the clause marginalises homosexuals with the same pen-stroke that emancipates them
These peculiarities are not just quaint oddities of the British legal system – they wedge open the deep fissure in civil society that means the early liberal vision of equal rights for all individuals has still not been realised. The introduction of civil partnerships presented an opportunity to heal the divide by allowing any two individuals to form a legal relationship regardless of sex, sexuality or any other arbitrary category. This opportunity was squandered by the insertion of the single clause that restricts civil partnerships to people of the same physical sex, making it the looking-glass equivalent of marriage. The clause marginalises homosexuals with the same pen-stroke that emancipates them, and keeps heterosexuals in their places as husbands and wives – separate under law and forever unequal.
If civil partnerships were made available to all, it would for the very first time create a truly all-embracing definition of a citizen. It would remove the last remnant of legal segregation on the grounds of sex or sexuality alone, and allow straight or gay men or women to fully develop their individuality – not just as men, or as women, or as queers, but as people. It would also let us celebrate our partnerships in any way meaningful to us, not just in a clichéd pantomime of medieval bridal rites involving the compulsory recitation of trite pledges that once struck a civil servant as apposite to the occasion. Just think for a moment of how you could celebrate if the only requirement was signing a contract – would it involve aisles, processions or vows?
So if this is the problem, how do we propose to solve it? Well, we believe that changing the law is a real possibility if enough individuals show their support. If you want to make a legal commitment to your partner of the opposite sex but reject the implications of marriage or the two-tier system, you shouldn’t have to grit your teeth at the registry office because you need the piece of paper. There is reason to believe that the clause restricting civil partnerships to people of the same sex may be illegal under a variety of existing provisions, such as UK sex discrimination law and the right to family life enshrined in European legislation. Most promisingly, the new Equality Act, which comes into force in April 2007, makes it illegal to refuse to provide goods or services on the basis of sexuality. The Equal Partnership Campaign has been set up to explore and exploit the legal and political opportunities to remove the exclusivity clause from the Civil Partnerships Act, and the case for change will be strengthened if we can demonstrate broad support drawn from the feminist, liberal and gay-rights movements.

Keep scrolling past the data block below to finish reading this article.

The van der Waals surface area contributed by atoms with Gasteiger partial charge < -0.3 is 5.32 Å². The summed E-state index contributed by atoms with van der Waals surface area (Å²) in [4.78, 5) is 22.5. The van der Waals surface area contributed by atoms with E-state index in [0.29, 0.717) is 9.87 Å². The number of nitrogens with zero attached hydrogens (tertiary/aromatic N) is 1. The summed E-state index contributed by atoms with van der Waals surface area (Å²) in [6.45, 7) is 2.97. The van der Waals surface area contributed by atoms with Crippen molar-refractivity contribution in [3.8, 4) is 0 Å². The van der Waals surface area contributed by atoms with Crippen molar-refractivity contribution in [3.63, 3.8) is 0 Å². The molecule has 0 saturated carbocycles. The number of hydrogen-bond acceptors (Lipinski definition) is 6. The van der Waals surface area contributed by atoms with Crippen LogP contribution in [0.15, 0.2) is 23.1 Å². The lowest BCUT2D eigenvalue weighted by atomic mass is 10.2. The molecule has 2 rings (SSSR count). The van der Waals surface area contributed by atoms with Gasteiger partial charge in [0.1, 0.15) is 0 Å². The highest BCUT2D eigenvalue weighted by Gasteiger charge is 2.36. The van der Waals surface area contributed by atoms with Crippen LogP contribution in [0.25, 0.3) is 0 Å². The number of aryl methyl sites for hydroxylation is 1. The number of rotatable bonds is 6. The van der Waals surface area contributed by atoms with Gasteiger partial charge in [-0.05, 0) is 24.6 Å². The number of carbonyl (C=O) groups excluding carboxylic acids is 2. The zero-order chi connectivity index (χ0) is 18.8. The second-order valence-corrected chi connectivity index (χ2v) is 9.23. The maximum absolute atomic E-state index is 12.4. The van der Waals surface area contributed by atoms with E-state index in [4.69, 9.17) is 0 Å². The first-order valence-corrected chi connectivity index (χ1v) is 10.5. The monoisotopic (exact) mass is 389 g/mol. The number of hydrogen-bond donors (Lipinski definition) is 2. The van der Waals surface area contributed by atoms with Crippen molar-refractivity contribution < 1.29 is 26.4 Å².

we believe that changing the law is a real possibility
We all know that it’s been a long and difficult task to build true equality for women and homosexuals under British law. There are good foundations in place – all hard-won and of vital importance – but now it’s time to finish the job. If you believe in equal civil rights for all individuals, regardless of sex or sexuality, join the campaign, show your support or find out more at www.equalpartnership.org.uk.